SINGAPORE - Singapore's factory growth slowed again last month, with the key electronics sector contracting further amid the global outlook for the sector weakening and fallout from the trade dispute between the United States and China.
The Republic's overall Purchasing Managers' Index (PMI), dipped 0.4 point in December, reaching 51.1. A reading above 50 indicates growth.
The electronics sector, which marked its first contraction after 27 consecutive months of growth in November, dipped 0.1 point to 49.8 last month, the Singapore Institute of Purchasing and Materials Management (SIPMM) said on Thursday (Jan 3).
The latest set of readings "did not come as much of a surprise as the regional manufacturing PMIs released earlier were also telegraphing weakness", said OCBC Bank's head of treasury research and strategy Selena Ling.
China's official manufacturing PMI, released on Monday, sank into contraction territory for the first time since July 2016, while the Caixin manufacturing PMI released on Wednesday also contracted to 49.7. The figure was Caixin PMI's lowest reading since May 2017 and was below analyst expectations.
South Korea, Taiwan and Malaysia also saw their manufacturing PMIs in contraction territory, noted Ms Ling.
While Singapore's manufacturing PMI in December was still in expansion - for the 28th consecutive month - Ms Ling said: "Given the broad macro backdrop of tepid global growth prospects and slowing global demand for electronics, the likely trajectory is for the manufacturing PMI to continue to lose altitude in the coming months."
The current reading is likely due to non-electronics providing a buffer to weakness in the electronics sector, and probably due to the biomedical sector, she added.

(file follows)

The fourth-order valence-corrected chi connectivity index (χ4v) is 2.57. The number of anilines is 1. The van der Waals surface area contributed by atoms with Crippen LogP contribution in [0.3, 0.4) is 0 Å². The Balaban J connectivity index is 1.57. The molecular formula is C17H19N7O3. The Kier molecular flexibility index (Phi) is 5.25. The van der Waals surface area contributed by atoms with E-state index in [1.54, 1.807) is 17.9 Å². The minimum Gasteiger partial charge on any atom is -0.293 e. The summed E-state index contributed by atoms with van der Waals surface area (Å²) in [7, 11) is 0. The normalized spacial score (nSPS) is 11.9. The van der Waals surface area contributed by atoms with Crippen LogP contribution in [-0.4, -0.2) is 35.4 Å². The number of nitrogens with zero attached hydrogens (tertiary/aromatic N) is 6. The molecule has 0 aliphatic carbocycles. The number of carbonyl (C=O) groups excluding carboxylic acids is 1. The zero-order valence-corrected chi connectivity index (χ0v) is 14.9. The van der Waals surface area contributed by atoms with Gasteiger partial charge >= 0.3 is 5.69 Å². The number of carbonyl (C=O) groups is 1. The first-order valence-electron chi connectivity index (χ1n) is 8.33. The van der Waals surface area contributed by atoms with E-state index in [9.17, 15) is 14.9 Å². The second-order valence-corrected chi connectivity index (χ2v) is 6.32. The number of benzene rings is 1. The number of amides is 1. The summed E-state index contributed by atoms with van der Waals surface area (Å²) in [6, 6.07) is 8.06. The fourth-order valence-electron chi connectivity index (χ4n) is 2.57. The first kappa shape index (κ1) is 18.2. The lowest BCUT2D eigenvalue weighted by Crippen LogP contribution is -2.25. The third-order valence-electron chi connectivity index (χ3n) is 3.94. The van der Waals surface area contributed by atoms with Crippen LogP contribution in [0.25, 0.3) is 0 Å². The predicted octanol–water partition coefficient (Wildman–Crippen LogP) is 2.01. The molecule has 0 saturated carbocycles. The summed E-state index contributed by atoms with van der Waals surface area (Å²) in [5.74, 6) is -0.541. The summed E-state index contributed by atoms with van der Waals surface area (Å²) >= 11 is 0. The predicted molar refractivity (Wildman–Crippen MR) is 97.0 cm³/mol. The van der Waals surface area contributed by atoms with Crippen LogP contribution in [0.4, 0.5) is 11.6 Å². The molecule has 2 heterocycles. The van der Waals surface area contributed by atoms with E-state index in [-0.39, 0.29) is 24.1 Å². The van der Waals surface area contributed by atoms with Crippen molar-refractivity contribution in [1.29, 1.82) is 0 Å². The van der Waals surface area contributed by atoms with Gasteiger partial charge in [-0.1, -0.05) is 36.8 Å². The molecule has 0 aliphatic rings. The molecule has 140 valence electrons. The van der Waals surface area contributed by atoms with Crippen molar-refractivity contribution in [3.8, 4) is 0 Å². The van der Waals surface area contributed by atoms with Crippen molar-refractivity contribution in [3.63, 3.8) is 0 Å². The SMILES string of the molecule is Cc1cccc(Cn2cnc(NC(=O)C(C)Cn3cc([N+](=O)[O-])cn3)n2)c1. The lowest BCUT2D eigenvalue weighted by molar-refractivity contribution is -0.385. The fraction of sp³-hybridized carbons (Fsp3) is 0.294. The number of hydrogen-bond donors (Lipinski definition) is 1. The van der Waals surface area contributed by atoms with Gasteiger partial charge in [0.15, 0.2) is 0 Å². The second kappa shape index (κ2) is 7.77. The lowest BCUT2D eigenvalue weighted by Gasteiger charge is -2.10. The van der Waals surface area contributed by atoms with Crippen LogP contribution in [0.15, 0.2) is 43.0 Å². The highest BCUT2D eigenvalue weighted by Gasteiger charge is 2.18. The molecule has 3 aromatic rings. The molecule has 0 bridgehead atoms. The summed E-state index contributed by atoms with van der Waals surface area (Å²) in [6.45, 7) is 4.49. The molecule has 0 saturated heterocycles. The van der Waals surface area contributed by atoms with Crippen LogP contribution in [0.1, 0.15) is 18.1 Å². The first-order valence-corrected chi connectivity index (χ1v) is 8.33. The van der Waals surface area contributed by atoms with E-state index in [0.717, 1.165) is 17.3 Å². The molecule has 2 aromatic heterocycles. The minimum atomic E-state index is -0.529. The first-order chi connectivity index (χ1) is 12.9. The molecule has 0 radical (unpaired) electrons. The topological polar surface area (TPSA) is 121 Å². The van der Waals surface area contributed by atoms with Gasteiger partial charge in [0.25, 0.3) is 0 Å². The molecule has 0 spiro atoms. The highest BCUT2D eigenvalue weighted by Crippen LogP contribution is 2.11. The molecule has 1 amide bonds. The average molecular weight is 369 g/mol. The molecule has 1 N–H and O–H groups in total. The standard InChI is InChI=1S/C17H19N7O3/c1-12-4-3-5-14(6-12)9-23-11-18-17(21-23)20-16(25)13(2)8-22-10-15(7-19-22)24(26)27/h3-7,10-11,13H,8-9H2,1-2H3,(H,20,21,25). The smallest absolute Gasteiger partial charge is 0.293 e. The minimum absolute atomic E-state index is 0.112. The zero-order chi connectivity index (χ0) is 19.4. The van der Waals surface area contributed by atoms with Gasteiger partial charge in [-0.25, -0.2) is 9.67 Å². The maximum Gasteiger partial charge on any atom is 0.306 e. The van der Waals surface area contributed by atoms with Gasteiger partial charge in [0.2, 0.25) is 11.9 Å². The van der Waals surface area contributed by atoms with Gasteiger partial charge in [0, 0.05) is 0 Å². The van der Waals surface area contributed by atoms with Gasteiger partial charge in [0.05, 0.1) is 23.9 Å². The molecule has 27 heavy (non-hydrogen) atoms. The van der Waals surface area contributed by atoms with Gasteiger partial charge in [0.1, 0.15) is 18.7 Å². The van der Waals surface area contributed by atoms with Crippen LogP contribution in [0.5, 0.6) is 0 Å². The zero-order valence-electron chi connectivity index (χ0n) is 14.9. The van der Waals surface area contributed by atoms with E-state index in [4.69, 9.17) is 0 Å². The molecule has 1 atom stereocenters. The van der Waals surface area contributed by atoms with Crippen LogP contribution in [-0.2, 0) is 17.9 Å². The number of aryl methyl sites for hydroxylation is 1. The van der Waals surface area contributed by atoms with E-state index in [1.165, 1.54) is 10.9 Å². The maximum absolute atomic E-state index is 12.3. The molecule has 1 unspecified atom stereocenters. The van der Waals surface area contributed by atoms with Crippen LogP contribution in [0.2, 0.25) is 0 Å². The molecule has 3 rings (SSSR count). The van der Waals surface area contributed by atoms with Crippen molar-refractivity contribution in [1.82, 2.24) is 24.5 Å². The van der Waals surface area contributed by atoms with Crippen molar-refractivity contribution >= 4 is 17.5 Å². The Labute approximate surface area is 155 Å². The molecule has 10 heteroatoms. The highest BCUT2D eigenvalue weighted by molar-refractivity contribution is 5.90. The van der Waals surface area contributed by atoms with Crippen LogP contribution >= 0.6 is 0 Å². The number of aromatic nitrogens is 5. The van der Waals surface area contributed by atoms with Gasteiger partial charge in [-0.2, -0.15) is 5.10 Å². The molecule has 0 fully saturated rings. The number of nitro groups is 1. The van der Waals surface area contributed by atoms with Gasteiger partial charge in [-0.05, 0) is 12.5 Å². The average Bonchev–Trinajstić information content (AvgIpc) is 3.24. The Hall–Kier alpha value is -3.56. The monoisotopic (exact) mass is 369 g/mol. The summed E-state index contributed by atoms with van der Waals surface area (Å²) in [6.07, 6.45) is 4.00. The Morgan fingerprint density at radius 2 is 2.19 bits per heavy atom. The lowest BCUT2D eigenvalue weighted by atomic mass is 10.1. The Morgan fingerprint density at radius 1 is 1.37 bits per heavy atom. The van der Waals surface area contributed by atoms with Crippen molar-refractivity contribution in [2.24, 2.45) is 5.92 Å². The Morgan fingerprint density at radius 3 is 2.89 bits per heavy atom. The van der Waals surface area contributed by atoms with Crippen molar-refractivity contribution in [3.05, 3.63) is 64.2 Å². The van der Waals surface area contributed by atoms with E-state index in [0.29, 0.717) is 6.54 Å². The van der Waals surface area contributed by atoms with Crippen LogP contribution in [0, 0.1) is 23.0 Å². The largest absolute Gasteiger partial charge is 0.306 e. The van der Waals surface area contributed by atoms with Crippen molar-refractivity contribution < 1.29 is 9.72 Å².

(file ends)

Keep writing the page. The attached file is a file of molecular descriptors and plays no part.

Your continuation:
The SIPMM said in its report on Thursday that the lower overall PMI reading was due to slower growth in new orders and new exports, factory output, inventory, as well as employment level. It is the lowest recorded reading since July last year.
The indexes of finished goods, imports, input prices and supplier deliveries also expanded at a lower rate, while the order backlog index continued to contract for the third month.
SIPMM added that the latest reading for electronics was attributed to a first-time contraction in factory output, as well as slower rates of expansion in new orders, new exports, inventory, and employment.
Finished goods, input prices, and supplier deliveries expanded at lower rates as well, while the index of order backlog continued to contract for the eighth consecutive month.
UOB senior economist Alvin Liew said the weaker PMI is likely related to a slowdown on China's growth and demand for Singapore's goods and services that are tied to it.
Although the recent gross domestic product numbers from the fourth quarter showed a "rebound in manufacturing activity in Singapore, looking forward, we are of the view that things will start to slow down".
He noted there are many factors pointing to such a trend, including slower China growth, uncertain trade developments between the United States and China, as well as a global electronics cycle downturn.
"Perhaps the slight bump upwards in (manufacturing) numbers that we saw in the fourth quarter can be attributed to a front-loading of goods but once that is over, there will probably be uncertainty in how trade negotiations between the United States and China will go," he added. "That will affect business sentiment and demand, export orders and so on as well."